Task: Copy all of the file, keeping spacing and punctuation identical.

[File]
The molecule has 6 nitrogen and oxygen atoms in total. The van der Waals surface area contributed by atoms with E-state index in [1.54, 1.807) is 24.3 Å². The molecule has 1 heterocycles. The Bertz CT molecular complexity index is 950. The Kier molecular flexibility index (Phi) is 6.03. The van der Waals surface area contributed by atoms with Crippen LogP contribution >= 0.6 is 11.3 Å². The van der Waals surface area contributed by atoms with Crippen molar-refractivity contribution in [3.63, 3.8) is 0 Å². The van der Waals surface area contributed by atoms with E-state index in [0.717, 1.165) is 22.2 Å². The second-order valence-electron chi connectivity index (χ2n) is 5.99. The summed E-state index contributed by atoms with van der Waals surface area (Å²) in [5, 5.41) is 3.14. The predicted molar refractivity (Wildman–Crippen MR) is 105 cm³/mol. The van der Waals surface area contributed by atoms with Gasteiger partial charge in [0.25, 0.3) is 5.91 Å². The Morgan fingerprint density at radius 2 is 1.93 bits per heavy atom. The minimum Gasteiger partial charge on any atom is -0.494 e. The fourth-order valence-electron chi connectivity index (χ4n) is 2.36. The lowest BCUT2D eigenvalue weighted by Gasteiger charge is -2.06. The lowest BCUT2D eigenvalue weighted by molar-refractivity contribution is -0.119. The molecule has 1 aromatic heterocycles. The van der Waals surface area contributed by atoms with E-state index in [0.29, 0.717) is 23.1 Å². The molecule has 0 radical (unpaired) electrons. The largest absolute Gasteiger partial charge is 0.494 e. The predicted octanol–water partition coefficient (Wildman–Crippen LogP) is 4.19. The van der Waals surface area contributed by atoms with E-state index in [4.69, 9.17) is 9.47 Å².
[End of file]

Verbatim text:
The molecule has 6 nitrogen and oxygen atoms in total. The van der Waals surface area contributed by atoms with E-state index in [1.54, 1.807) is 24.3 Å². The molecule has 1 heterocycles. The Bertz CT molecular complexity index is 950. The Kier molecular flexibility index (Phi) is 6.03. The van der Waals surface area contributed by atoms with Crippen LogP contribution >= 0.6 is 11.3 Å². The van der Waals surface area contributed by atoms with Crippen molar-refractivity contribution in [3.63, 3.8) is 0 Å². The van der Waals surface area contributed by atoms with E-state index in [0.717, 1.165) is 22.2 Å². The second-order valence-electron chi connectivity index (χ2n) is 5.99. The summed E-state index contributed by atoms with van der Waals surface area (Å²) in [5, 5.41) is 3.14. The predicted molar refractivity (Wildman–Crippen MR) is 105 cm³/mol. The van der Waals surface area contributed by atoms with Gasteiger partial charge in [0.25, 0.3) is 5.91 Å². The Morgan fingerprint density at radius 2 is 1.93 bits per heavy atom. The minimum Gasteiger partial charge on any atom is -0.494 e. The fourth-order valence-electron chi connectivity index (χ4n) is 2.36. The lowest BCUT2D eigenvalue weighted by Gasteiger charge is -2.06. The lowest BCUT2D eigenvalue weighted by molar-refractivity contribution is -0.119. The molecule has 1 aromatic heterocycles. The van der Waals surface area contributed by atoms with E-state index in [0.29, 0.717) is 23.1 Å². The molecule has 0 radical (unpaired) electrons. The largest absolute Gasteiger partial charge is 0.494 e. The predicted octanol–water partition coefficient (Wildman–Crippen LogP) is 4.19. The van der Waals surface area contributed by atoms with E-state index in [4.69, 9.17) is 9.47 Å².